Spring is an exciting time for gardeners, especially new ones. Fantastic, colorful displays of seed packets can be found almost everywhere during this season. But choosing seed types can be quite overwhelming, especially if you’re attempting to garden according to specific principles. We’ll help differentiate between options so you can choose the right seeds for your vegetable garden. Here’s an explanation of the common types of seeds available for sale.
Heirloom seeds are open-pollinated seeds that have not be exposed to hybrid breeding. Open-pollination simply means that a plant has been pollinated in natural form: wind, self-pollination, or insects, for instance. The use of these seeds guarantees that gardeners will always reap what they thought they sowed. Heirloom seeds will produce plants with the exact traits of the parents, assuming that they have not been accidentally exposed to cross-pollination. But heirloom seed breeders are careful to control for these conditions.
There is debate over how old seeds must be to be considered “heirloom.” Some claim 50 years, some claim 100 years, and others pinpoint the year in which World War II ended and the modern agricultural industry began: 1945. The majority agree, however, that heirloom seeds cannot utilize genetically modified organisms (GMOs). More on this next. The Clemson University Cooperative Extension tells you more about heirloom vegetables here.
The terms genetically modified (GM) and genetically engineered (GE) refer to recent advances in technology that allow producers to incorporate desired genes into an organism. For example, companies might add a gene to corn to make it more drought-resistant, which therefore expands the regions in which the crop can be grown.
There is considerable debate about GM products. Groups of consumers and gardeners alike have rallied against GM crops, citing potential contamination issues and the uncertainty of long-term health effects. However, many companies and researchers support GM efforts to solve worldwide problems that contribute to malnutrition, famine, and starvation, such as regional nutritional deficiencies or harsh growing climates.
As you can guess, non-GMO seeds indicate the seeds are free from this type of modification. In fact, only a few GM vegetables are available commercially in the United States today. Currently, any vegetables outside of corn, soybeans, and squash will not contain GMOs.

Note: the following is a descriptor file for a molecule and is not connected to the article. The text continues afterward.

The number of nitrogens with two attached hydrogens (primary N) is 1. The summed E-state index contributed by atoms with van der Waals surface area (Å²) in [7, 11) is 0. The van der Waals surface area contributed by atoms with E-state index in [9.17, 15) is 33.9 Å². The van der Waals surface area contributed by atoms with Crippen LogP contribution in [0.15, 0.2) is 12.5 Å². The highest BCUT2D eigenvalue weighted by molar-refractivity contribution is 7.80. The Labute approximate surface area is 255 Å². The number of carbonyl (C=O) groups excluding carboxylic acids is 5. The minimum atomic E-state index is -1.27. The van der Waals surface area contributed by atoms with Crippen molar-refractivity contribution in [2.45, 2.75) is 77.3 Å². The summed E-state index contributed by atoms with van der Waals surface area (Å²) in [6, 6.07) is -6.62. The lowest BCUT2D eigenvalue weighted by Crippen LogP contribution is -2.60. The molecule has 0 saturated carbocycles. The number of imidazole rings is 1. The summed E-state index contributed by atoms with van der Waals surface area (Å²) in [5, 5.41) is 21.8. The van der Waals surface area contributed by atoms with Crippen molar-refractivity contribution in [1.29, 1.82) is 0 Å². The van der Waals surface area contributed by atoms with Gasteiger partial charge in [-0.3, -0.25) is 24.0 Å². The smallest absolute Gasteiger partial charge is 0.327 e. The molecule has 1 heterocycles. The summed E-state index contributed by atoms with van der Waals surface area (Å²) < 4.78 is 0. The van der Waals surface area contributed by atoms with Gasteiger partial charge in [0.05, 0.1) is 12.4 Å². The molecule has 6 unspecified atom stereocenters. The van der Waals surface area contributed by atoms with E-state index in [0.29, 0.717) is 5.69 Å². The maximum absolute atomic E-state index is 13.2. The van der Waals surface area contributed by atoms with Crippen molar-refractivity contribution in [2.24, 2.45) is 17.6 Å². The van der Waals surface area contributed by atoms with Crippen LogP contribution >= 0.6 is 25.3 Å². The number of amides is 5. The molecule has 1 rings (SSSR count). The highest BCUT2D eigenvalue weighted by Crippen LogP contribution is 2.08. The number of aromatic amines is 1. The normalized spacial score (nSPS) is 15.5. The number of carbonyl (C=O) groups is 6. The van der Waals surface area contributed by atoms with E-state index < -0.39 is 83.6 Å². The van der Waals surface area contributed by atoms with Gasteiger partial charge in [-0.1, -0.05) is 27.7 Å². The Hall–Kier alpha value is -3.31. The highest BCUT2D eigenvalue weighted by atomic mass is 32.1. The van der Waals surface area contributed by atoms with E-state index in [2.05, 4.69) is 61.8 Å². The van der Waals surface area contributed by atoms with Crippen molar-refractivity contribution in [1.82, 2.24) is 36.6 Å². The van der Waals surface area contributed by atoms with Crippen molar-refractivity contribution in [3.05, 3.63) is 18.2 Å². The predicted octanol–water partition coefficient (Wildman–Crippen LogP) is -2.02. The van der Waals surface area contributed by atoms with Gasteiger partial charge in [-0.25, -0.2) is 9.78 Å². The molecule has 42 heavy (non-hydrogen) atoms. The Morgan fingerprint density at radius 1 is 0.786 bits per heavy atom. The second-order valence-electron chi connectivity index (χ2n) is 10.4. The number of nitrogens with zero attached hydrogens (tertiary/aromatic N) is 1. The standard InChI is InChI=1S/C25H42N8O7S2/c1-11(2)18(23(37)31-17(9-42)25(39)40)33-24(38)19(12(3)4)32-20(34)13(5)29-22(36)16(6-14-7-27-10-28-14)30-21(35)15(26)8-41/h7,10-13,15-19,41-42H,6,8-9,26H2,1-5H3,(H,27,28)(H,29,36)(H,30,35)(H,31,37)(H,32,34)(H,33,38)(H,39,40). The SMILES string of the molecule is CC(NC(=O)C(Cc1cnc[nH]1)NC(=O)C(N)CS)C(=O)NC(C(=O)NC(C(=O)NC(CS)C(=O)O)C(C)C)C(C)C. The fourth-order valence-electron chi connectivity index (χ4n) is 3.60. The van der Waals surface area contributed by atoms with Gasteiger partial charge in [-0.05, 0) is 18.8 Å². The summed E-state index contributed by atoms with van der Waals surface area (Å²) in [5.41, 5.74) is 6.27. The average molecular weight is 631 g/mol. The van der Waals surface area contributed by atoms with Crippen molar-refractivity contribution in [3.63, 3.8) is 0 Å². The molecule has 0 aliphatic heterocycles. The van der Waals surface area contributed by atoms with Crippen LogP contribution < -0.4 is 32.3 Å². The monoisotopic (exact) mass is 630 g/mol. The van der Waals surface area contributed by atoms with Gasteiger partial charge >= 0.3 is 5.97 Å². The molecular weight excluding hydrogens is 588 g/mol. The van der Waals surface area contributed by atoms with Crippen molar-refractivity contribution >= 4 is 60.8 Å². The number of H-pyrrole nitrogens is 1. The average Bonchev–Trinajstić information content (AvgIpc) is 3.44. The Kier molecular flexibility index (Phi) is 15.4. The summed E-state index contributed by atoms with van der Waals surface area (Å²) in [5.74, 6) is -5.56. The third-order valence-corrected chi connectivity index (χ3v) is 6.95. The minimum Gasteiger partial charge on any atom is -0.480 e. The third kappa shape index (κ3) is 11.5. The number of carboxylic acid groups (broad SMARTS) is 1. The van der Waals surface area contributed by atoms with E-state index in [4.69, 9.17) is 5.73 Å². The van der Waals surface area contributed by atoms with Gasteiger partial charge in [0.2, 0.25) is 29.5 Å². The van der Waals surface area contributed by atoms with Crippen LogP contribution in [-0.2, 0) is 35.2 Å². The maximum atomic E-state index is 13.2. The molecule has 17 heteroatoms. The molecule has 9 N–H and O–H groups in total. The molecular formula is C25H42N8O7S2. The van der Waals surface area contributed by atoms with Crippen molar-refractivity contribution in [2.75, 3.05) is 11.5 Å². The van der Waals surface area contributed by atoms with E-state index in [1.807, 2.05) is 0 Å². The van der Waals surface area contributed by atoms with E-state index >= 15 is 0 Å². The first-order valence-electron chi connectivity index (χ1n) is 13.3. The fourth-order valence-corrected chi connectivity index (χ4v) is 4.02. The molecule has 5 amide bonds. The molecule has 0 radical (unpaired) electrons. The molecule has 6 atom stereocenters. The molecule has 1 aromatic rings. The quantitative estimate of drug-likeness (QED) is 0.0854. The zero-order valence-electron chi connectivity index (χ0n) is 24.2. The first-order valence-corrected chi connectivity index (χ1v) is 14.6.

Certified organic seeds
Organic vegetable seeds carry the same meaning as the organic produce sold in a supermarket. These seeds are produced according to organic standards: the use of chemical or synthetic fertilizers is prohibited. The U.S. Department of Agriculture only allows manufacturers to use the “organic” label if they have proven to use only organic methods. This applies to multiple industries: pharmaceuticals, farms, canned goods, and cosmetics, to name a few. This organic certification is appealing to many consumers and gardeners since the USDA regularly inspects certified facilities and enforces strict penalties and fines for noncompliance.
Certain standards apply that producers must fulfill in order to become accredited organic growers. There is a two-year conversion process in which growers must prepare their land; anything grown within the first year of this period may not be stated as organic, while the second year is considered “in conversion.” It is not until the third year that growers may be permitted to use the organic label.
What may make the program confusing is that the FDA offers three categorizations: 100% organic (which presents no ambiguity), 95% organic (made with 95% organic ingredients), and “made with organic ingredients” (a minimum of 70% organic ingredients with the remaining 30% restricted to non-GMO ingredients). Products that fall under the last category may not use the “certified organic” label on their packaging.
For more information on the USDA’s organic rules and regulations, see their National Organic Program website.
Standard, untreated seeds
Standard vegetable seeds available for purchase at most locations are those that have been produced under non-organic conditions. This includes the use of synthetic fertilizers and pesticides. It is possible the seeds have actually been grown using organic methods, but the grower hasn’t undergone USDA organic certification. Unless marked, they do not contain GMOs, but there is no guarantee that cross-contamination has been avoided.
As mentioned above, standard seeds might be organic or contain GMOs. Treated seeds receive an additional application of fungicide or other chemicals, sometimes organic, to enhance their properties. Some reasons seeds are treated are to extend growing time, improve crop quality, or protect from disease or pests. The type of treatment used may or may not be considered organic. Packages are labeled “treated” and it is important to check the treatment type if you seek a specific type of vegetable seeds.
Understanding hybrid seeds requires a little refresher from Biology 101. Hybrids are created during a controlled breeding process. The two parent plants will always produce the same offspring when they self-pollinate. Using these two parents, cross-pollination will produce a seed that combines features from both parents. The goal of hybrid breeders is to capture the most valuable traits from both parents and create a superior vegetable plant.
Humans have been cross breeding plants to develop new plant varieties since the beginning of agriculture. A hybrid seed or plant is not the same as a GMO seed or plant. Learn more about the difference between GMO and hybrid plants in this Mother Earth News article.
Texas A&M has a good article that explains why saving seeds for the next season won’t give you the same results.
About.com also gives a good explanation of the difference between heirloom, hybrid and GMO seeds.